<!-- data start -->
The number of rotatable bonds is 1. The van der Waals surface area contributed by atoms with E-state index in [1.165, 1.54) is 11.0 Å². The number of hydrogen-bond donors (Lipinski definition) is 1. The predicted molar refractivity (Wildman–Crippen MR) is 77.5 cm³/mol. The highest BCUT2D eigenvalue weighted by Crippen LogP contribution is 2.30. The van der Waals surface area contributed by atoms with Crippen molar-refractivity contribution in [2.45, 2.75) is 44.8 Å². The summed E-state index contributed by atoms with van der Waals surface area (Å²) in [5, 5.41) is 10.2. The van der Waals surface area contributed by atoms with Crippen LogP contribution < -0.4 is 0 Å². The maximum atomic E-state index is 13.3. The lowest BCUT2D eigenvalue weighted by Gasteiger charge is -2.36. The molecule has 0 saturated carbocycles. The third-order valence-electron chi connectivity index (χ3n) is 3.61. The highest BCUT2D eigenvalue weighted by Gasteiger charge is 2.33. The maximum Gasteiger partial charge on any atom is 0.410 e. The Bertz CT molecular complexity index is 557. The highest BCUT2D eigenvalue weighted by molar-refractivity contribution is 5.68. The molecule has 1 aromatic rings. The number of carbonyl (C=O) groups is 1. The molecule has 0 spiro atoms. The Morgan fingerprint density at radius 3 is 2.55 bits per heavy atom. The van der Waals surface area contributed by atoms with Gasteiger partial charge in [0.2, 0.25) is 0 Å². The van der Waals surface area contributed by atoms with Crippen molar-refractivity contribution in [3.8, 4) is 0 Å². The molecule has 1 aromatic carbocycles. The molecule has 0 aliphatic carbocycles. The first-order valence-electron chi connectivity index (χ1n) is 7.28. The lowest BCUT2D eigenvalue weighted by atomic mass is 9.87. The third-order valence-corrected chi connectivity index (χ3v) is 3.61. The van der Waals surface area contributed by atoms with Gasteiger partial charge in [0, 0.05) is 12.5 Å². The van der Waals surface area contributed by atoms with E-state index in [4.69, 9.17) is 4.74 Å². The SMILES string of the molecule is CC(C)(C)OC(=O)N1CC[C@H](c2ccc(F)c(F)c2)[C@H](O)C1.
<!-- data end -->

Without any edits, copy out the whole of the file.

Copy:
The number of rotatable bonds is 1. The van der Waals surface area contributed by atoms with E-state index in [1.165, 1.54) is 11.0 Å². The number of hydrogen-bond donors (Lipinski definition) is 1. The predicted molar refractivity (Wildman–Crippen MR) is 77.5 cm³/mol. The highest BCUT2D eigenvalue weighted by Crippen LogP contribution is 2.30. The van der Waals surface area contributed by atoms with Crippen molar-refractivity contribution in [2.45, 2.75) is 44.8 Å². The summed E-state index contributed by atoms with van der Waals surface area (Å²) in [5, 5.41) is 10.2. The van der Waals surface area contributed by atoms with Crippen LogP contribution < -0.4 is 0 Å². The maximum atomic E-state index is 13.3. The lowest BCUT2D eigenvalue weighted by Gasteiger charge is -2.36. The molecule has 0 saturated carbocycles. The third-order valence-electron chi connectivity index (χ3n) is 3.61. The highest BCUT2D eigenvalue weighted by Gasteiger charge is 2.33. The maximum Gasteiger partial charge on any atom is 0.410 e. The Bertz CT molecular complexity index is 557. The highest BCUT2D eigenvalue weighted by molar-refractivity contribution is 5.68. The molecule has 1 aromatic rings. The number of carbonyl (C=O) groups is 1. The molecule has 0 spiro atoms. The Morgan fingerprint density at radius 3 is 2.55 bits per heavy atom. The van der Waals surface area contributed by atoms with Gasteiger partial charge in [0.2, 0.25) is 0 Å². The van der Waals surface area contributed by atoms with Crippen molar-refractivity contribution in [3.8, 4) is 0 Å². The molecule has 1 aromatic carbocycles. The molecule has 0 aliphatic carbocycles. The first-order valence-electron chi connectivity index (χ1n) is 7.28. The lowest BCUT2D eigenvalue weighted by atomic mass is 9.87. The third-order valence-corrected chi connectivity index (χ3v) is 3.61. The van der Waals surface area contributed by atoms with Gasteiger partial charge in [0, 0.05) is 12.5 Å². The van der Waals surface area contributed by atoms with E-state index in [4.69, 9.17) is 4.74 Å². The SMILES string of the molecule is CC(C)(C)OC(=O)N1CC[C@H](c2ccc(F)c(F)c2)[C@H](O)C1.